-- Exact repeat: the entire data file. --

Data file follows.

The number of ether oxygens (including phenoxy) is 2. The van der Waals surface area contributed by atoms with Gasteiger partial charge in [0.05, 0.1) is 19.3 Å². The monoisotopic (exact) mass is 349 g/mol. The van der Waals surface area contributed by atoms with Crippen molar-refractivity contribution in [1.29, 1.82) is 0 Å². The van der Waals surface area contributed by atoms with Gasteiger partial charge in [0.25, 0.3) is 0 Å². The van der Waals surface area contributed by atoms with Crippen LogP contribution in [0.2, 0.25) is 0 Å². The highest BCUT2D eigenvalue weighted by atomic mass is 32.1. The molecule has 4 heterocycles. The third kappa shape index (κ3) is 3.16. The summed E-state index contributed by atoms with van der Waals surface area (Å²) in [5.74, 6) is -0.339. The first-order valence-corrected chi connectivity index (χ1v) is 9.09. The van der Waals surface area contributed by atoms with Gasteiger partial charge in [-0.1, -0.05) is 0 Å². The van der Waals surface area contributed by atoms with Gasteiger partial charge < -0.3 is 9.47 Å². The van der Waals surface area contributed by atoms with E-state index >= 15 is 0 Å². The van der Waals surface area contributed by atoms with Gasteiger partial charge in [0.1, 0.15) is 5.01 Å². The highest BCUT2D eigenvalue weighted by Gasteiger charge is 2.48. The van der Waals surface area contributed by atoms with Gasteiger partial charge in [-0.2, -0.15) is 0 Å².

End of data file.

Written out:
The number of ether oxygens (including phenoxy) is 2. The van der Waals surface area contributed by atoms with Gasteiger partial charge in [0.05, 0.1) is 19.3 Å². The monoisotopic (exact) mass is 349 g/mol. The van der Waals surface area contributed by atoms with Crippen molar-refractivity contribution in [1.29, 1.82) is 0 Å². The van der Waals surface area contributed by atoms with Gasteiger partial charge in [0.25, 0.3) is 0 Å². The van der Waals surface area contributed by atoms with Crippen LogP contribution in [0.2, 0.25) is 0 Å². The highest BCUT2D eigenvalue weighted by atomic mass is 32.1. The molecule has 4 heterocycles. The third kappa shape index (κ3) is 3.16. The summed E-state index contributed by atoms with van der Waals surface area (Å²) in [5.74, 6) is -0.339. The first-order valence-corrected chi connectivity index (χ1v) is 9.09. The van der Waals surface area contributed by atoms with Gasteiger partial charge in [-0.1, -0.05) is 0 Å². The van der Waals surface area contributed by atoms with Gasteiger partial charge < -0.3 is 9.47 Å². The van der Waals surface area contributed by atoms with E-state index >= 15 is 0 Å². The van der Waals surface area contributed by atoms with Gasteiger partial charge in [0.1, 0.15) is 5.01 Å². The highest BCUT2D eigenvalue weighted by Gasteiger charge is 2.48. The van der Waals surface area contributed by atoms with Gasteiger partial charge in [-0.2, -0.15) is 0 Å².